Restaurants have been hard-hit by the coronavirus pandemic and the resulting economic fallout. Though many eateries stayed open throughout the crisis to offer delivery and takeout, others shuttered for good.
As a result, workers were laid off and left to fend for themselves, tax revenue for the city decreased, and communities were changed forever.
At the height of the pandemic, the Queens Chamber of Commerce predicted that half of the borough’s roughly 6,000 restaurants may never return. Sadly, they may be right.
According to a survey of nearly 500 restaurant and bar owners by the NYC Hospitality Alliance, 83 percent of respondents said they could not fully pay their commercial rent in July.
Another survey by the Brooklyn Chamber of Commerce found that half of 234 Brooklyn small businesses reported 50 percent or greater losses in revenue this summer. In that same survey, 28 percent of businesses said they couldn’t pay rent in August, and 39 percent owe back rent for previous months.
A whopping 53 percent said they will struggle to stay open in the next three months.
Though the popularity of outdoor dining has been a boon to the restaurant industry, especially during the summer months, one restaurant owner in Brooklyn said it best: winter is coming.
What happens then? Customers may not want to eat outside, and whatever revenue restaurants are making now will surely dry up.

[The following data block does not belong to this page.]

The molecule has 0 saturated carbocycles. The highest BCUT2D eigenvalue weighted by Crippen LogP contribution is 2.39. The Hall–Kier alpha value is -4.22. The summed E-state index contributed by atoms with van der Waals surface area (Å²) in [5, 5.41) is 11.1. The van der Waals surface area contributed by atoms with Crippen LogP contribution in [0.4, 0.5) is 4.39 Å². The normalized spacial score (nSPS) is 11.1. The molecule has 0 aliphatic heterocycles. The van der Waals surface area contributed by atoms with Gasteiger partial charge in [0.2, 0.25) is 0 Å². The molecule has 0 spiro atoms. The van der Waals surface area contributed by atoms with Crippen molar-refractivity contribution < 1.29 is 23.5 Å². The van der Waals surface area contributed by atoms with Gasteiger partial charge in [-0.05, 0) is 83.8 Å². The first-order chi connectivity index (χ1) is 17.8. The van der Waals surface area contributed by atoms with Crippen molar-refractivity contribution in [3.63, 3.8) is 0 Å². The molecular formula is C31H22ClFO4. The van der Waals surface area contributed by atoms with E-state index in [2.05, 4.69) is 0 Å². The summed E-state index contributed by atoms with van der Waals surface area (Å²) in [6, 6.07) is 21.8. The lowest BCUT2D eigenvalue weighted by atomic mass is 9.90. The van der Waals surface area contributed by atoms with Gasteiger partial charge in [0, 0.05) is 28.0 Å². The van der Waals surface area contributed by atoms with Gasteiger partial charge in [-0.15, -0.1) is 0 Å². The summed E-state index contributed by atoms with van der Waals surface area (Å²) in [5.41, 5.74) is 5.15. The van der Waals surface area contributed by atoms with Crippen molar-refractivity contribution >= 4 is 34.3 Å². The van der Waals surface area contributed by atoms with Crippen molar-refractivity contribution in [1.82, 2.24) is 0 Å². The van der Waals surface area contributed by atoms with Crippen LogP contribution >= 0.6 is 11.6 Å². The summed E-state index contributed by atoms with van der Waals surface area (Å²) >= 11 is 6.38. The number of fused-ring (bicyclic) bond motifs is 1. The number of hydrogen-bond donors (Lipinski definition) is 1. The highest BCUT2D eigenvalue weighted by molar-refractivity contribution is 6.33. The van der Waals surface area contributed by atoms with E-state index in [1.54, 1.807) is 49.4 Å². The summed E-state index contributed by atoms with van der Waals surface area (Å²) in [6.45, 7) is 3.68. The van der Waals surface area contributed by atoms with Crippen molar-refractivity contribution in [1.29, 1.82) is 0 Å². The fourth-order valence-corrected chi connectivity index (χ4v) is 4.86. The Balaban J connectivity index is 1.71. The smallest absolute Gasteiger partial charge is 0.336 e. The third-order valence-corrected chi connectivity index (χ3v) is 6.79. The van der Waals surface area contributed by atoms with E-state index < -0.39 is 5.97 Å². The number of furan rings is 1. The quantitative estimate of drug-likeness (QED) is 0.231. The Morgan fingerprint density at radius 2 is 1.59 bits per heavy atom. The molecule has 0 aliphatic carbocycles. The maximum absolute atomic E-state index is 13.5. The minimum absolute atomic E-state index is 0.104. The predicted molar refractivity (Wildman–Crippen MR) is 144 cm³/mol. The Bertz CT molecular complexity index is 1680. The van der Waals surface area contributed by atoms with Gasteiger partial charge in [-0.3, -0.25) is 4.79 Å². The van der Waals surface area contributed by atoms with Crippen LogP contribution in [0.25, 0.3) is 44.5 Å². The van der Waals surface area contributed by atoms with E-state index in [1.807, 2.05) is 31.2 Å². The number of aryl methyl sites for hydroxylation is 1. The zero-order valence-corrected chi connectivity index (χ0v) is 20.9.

Last week, the NYC Hospitality Alliance called on the mayor and governor to come up with an indoor dining plan for New York City. As they noted, patrons can eat indoors at restaurants all across the state, with the exception of the Big Apple.
Indoor dining was slated to restart in early July, but it has been almost two months, and elected leaders still have no plan. When asked about the possibility of indoor dining this year, Mayor Bill de Blasio bluntly said it’s not going to happen anytime soon.
That’s not good enough, especially for restaurants that suffered some of their worst months during the pandemic.
Government leaders need to at least have a plan, something that restaurant owners can look to for guidance. Otherwise, we’ll see one of the best aspects of New York City culture, its dining establishments, fall by the wayside.